Watch CBS News

Jury Selection Continues In Terrorism Trial Of Bin Laden's Son-In-Law

NEW YORK (CBSNewYork/AP) - Jury selection continues in the trial of Osama bin Laden's son-in-law in Manhattan.

As WCBS 880's Irene Cornell reported, the jurors chosen to try Sulaiman Abu Ghaith on terrorism charges will remain anonymous.

U.S. District Judge Lewis Kaplan told prospective jurors, "even I don't know your names and it will stay that way."

Abu Ghaith will be tried on charges that he conspired to kill Americans and support terrorists in his role as al Qaeda's spokesman after the Sept. 11 attacks.

Jury Selection Continues In Terrorism Trial Of Bin Laden's Son-In-Law

People who knew someone who died or whose lives were closely touched by the September 11 attacks generally tell the judge they would find it difficult to be impartial and they're being excused, Cornell reported.

Abu Ghaith, Osama bin Laden's son-in-law, is described as one of the former al Qaeda leader's closest advisers.

He appeared in propaganda videos after the 9/11 attacks making threats against the United States, prosecutors contend.

The indictment quotes Abu Ghaith warning of more attacks involving airplanes. It also links him to the failed shoe bomber plot that was aimed at bringing down an airliner on a trans-Atlantic flight.

His position in al Qaeda has been compared to that of the consigliere in a mob family, Cornell reported.

Twelve anonymous jurors and several alternates will be selected during the process before opening statements start on Wednesday or Thursday. The trial is expected to last about three to five weeks.

Abu Ghaith was brought to the United States a year ago following his capture in Jordan.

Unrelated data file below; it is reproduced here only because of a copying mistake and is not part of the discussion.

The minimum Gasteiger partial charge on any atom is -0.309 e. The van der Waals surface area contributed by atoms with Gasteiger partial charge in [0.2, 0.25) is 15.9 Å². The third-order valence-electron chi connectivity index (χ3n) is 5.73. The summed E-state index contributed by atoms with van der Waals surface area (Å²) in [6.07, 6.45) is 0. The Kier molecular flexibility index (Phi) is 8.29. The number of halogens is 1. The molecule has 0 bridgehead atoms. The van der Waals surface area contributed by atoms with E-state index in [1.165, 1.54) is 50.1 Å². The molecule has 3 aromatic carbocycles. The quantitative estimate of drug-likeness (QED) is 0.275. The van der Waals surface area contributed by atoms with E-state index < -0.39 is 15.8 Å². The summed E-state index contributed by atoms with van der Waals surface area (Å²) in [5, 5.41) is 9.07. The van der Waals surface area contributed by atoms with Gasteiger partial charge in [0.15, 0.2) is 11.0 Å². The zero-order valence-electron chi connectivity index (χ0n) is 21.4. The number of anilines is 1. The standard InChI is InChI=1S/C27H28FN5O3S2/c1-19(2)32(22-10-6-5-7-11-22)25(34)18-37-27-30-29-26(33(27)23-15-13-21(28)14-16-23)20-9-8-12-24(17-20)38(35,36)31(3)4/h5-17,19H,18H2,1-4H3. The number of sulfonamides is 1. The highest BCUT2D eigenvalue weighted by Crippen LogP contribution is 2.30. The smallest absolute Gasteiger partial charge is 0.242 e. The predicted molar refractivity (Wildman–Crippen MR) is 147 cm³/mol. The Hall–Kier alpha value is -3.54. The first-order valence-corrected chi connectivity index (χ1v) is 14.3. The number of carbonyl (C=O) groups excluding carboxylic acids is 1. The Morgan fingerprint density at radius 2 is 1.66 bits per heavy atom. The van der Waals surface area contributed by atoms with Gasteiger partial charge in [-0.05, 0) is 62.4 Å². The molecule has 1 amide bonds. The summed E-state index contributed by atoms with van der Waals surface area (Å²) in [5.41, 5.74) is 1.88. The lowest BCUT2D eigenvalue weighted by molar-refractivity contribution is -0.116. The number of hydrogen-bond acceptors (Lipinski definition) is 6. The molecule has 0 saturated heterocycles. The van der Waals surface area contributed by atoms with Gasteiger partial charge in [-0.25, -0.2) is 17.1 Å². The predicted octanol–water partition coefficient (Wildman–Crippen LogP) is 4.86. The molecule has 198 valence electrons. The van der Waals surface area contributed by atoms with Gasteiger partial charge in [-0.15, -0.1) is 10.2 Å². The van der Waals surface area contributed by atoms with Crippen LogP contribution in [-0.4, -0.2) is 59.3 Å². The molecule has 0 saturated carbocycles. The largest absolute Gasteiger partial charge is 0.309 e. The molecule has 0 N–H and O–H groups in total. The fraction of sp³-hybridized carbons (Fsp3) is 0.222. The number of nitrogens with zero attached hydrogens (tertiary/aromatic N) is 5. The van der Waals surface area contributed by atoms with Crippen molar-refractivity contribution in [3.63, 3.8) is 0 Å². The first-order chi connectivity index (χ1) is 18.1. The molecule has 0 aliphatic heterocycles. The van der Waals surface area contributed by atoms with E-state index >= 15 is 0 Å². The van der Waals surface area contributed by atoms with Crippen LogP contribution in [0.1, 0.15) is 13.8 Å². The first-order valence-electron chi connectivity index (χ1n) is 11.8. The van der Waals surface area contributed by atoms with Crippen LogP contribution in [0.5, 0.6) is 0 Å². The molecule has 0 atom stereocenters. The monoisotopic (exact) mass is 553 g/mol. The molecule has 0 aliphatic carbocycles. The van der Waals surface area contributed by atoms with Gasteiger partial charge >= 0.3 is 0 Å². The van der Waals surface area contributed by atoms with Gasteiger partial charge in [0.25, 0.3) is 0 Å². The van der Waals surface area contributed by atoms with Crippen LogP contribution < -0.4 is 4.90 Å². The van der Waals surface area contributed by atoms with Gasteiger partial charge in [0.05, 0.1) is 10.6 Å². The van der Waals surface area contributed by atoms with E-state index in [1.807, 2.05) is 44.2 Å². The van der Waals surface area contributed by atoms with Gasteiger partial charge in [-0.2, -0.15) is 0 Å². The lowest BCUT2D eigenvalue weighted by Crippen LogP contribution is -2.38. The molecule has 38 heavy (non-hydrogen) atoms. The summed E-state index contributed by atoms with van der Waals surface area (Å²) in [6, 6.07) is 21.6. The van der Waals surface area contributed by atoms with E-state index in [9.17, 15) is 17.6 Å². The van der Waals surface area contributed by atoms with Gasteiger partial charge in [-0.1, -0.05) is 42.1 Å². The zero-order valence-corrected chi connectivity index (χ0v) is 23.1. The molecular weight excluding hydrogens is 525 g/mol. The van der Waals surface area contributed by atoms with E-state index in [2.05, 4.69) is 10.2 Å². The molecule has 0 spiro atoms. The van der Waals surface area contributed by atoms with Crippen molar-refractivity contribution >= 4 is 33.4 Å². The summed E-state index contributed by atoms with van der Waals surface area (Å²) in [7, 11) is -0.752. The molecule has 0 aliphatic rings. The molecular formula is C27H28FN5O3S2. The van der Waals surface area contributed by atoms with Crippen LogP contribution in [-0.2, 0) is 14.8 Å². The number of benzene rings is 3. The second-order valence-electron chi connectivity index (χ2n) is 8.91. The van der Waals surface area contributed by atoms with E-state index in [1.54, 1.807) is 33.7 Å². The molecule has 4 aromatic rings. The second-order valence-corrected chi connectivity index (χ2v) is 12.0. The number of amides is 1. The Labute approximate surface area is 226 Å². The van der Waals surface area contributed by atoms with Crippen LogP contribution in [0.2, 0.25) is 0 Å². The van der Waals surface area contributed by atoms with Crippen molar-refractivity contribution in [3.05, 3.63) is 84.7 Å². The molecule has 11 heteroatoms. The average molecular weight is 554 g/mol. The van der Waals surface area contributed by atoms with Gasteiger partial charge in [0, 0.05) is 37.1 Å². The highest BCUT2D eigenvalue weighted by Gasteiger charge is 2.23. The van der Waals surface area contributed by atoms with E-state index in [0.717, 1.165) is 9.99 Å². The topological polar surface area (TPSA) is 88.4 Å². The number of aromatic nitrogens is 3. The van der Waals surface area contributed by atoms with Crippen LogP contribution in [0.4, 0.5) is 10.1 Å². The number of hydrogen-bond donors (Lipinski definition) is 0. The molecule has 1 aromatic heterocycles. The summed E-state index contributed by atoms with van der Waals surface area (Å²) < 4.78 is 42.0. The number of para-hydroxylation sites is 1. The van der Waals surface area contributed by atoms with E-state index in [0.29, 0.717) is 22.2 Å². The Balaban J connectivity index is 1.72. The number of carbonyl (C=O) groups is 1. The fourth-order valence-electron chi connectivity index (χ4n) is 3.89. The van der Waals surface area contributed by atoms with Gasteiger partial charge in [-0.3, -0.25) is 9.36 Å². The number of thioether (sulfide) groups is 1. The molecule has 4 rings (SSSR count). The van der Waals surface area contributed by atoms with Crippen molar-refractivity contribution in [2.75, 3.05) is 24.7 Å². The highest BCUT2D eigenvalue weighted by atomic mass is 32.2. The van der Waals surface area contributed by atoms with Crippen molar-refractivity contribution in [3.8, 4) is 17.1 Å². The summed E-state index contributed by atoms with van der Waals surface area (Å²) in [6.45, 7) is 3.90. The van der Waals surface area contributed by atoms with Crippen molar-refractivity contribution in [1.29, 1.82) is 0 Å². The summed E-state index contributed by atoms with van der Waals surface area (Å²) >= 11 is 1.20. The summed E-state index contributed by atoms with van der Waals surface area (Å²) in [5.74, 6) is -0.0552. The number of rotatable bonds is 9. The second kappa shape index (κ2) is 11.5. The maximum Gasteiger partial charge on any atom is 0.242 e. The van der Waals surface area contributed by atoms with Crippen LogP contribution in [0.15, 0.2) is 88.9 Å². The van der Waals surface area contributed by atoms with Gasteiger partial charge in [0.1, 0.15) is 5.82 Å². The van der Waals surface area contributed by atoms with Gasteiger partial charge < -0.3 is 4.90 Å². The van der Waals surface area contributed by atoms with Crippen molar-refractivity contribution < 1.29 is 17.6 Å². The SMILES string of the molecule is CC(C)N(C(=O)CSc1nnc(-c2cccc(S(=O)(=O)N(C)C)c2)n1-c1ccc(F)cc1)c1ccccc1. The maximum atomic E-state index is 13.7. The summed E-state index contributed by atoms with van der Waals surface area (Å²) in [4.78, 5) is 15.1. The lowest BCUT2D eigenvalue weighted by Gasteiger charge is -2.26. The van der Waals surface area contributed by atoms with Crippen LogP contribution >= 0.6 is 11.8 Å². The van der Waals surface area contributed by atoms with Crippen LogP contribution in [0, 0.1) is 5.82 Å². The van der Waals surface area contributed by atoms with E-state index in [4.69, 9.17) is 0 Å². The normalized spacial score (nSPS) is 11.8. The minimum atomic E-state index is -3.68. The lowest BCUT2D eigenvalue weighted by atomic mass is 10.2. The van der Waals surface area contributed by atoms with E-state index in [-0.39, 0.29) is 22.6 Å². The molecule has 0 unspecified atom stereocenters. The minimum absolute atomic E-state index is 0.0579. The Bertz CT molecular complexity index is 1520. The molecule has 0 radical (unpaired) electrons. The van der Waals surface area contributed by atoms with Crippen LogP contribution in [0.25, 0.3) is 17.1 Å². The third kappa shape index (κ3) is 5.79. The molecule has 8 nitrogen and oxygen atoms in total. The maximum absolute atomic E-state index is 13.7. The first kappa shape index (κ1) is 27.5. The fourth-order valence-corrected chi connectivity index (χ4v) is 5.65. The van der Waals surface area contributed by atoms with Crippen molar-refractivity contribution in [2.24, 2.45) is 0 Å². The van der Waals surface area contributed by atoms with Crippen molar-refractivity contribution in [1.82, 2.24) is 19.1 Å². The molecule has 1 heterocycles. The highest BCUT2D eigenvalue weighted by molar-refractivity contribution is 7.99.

The judge told prospective jurors they would need to decide whether Abu Ghaith had conspired to kill Americans, conspired to provide material support and resources to terrorists and then supplied material support and resources to terrorists.

Abu Ghaith is the highest-ranking al Qaeda figure to face trial on U.S. soil since the Sept. 11, 2001 attacks. The government plans to show jurors during its opening statement a picture of Abu Ghaith seated with bin Laden and other al Qaeda leaders on Sept. 12, 2001, as they make statements about the attacks.

Prosecutors also will show post-Sept. 11 videos in which the charismatic bearded man promises more attacks on the United States as devastating as those that destroyed the World Trade Center and killed thousands of people.

"The Americans must know that the storm of airplanes will not stop, God willing, and there are thousands of young people who are as keen about death as Americans are about life," Abu Ghaith said in an Oct. 9, 2001 speech.

Defense lawyers said some government evidence relates to a detainee at Guantanamo Bay, Cuba, with a similar name to Abu Ghaith rather than to the defendant, who has pleaded not guilty. The judge has called the mistaken-identity claim "utterly meritless."

The Kuwaiti-born defendant was captured in Jordan as he headed to Kuwait, which had revoked his citizenship after Sept. 11.

In an affidavit, Abu Ghaith said he left Afghanistan in 2002 and entered Iran, where he was arrested and held in prisons and interrogated extensively. He said he was heading home to Kuwait to see family when his flight landed instead in Amman, Jordan, where he was handcuffed and turned over to American authorities.

Abu Ghaith is married to bin Laden's eldest daughter, Fatima, one of nearly two dozen children bin Laden was believed to have fathered before he was killed in Pakistan by U.S. special forces in 2011.

Before heading to Afghanistan in 2000, Abu Ghaith was an imam at a Kuwaiti mosque.

You May Also Be Interested In These Stories

(TM and © Copyright 2014 CBS Radio Inc. and its relevant subsidiaries. CBS RADIO and EYE Logo TM and Copyright 2014 CBS Broadcasting Inc. Used under license. All Rights Reserved. This material may not be published, broadcast, rewritten, or redistributed. The Associated Press contributed to this report.)

View CBS News In
CBS News App Open
Chrome Safari Continue
Be the first to know
Get browser notifications for breaking news, live events, and exclusive reporting.